The Traps and interaction with Centrelink strategies

When deciding whether to use a re-contribution strategy, it’s important to consider each member’s personal circumstances, as well as any implications the re-contribution strategy may have on their broader situation.

Government benefits and payments
Withdrawing money from the taxable component before age 60 will increase the member’s taxable income, even though no tax will be payable on taxable amounts up to the LRC (which is $230,000 in 2022/23). This is because even though the effective tax rate on an amount withdrawn from the taxable component up to the LRC is nil, the amount is still included as income on the individual’s tax return.

It is via the application of a tax offset that the tax payable on the withdrawal within the LRC is reduced to nil.

This means that a lump sum withdrawal made as part of the re-contribution strategy could impact Government benefits and payments where entitlement is based on:

  •  assessable income, such as Government Co-contributions and spouse contribution tax offsets, and
  • taxable income, such as the low-income tax offset, Medicare levy and surcharge and Family Tax Benefit.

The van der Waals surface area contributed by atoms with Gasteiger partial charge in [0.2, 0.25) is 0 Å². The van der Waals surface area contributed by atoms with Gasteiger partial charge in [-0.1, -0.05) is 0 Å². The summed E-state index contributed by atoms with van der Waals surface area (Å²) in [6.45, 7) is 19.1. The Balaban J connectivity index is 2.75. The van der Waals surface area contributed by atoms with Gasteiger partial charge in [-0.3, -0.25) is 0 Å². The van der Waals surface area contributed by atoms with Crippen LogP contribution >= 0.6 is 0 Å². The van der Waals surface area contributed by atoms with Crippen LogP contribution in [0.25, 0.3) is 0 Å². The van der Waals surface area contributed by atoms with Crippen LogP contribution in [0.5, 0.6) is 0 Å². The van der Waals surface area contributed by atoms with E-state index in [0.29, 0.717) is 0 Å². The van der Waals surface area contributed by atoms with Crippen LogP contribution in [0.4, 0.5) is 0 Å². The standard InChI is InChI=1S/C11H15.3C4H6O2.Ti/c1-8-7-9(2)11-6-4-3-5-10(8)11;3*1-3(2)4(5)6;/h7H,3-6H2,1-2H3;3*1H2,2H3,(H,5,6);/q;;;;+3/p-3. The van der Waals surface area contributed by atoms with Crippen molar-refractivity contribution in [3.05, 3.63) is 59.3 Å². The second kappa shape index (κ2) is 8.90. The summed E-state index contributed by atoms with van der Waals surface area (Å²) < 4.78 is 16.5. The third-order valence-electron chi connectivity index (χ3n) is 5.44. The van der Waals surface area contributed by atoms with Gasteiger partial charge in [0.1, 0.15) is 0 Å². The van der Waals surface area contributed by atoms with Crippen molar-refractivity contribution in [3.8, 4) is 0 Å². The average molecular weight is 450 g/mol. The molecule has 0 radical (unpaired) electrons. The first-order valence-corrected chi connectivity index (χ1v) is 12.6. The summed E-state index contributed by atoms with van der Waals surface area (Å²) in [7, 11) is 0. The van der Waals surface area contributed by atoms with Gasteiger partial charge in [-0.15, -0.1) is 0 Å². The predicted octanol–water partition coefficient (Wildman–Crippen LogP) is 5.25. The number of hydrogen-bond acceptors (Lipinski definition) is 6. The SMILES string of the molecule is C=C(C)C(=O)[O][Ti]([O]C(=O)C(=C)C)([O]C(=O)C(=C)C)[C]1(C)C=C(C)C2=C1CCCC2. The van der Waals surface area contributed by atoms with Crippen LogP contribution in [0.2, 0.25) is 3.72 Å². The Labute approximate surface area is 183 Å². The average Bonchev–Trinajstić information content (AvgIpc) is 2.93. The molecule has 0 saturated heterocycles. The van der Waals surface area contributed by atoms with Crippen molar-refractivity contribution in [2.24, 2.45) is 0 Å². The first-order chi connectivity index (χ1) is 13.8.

Moving Funds to a Spouse under Age Pension age
A popular Centrelink strategy involves a person who is of Age Pension age cashing out some of his/her super and having the money contributed in the SMSF member account of their spouse who is below Age Pension age. This strategy can enable the older spouse to get more Age Pension, as super in the accumulation phase is not means-tested when held in the name of a person under Age Pension age. It can also enable taxable money to be converted into tax-free money and may result in a Government co-contribution or spouse tax offset.

I hope this guidance has been helpful and please take the time to comment. Feedback is always appreciated. Please reblog, retweet, like on Facebook, etc to make sure we get the news out there. As always please contact me if you want to look at your own options. We have offices in Castle Hill and Windsor but can meet clients anywhere in Sydney or via Skype. Just click the Schedule Now button up on the left to find the appointment options.

Liam Shorte B.Bus SSA™ AFP

Financial Planner & SMSF Specialist Advisor™

SMSF Specialist Adviser 

 Follow SMSFCoach on Twitter Liam Shorte on Linkedin NextGen Wealth on Facebook   

Verante Financial Planning

Tel: 02 98941844, Mobile: 0413 936 299

PO Box 6002 NORWEST NSW 2153

5/15 Terminus St. Castle Hill NSW 2154

Corporate Authorised Representative of Viridian Advisory Pty Ltd ABN 34 605 438 042, AFSL 476223

This information has been prepared without taking into account of your objectives, financial situation or needs. Because of this you should, before acting on this information, consider its appropriateness, having regard to your objectives, financial situation and needs. This website provides an overview or summary only and it should not be considered a comprehensive statement on any matter or relied upon as such.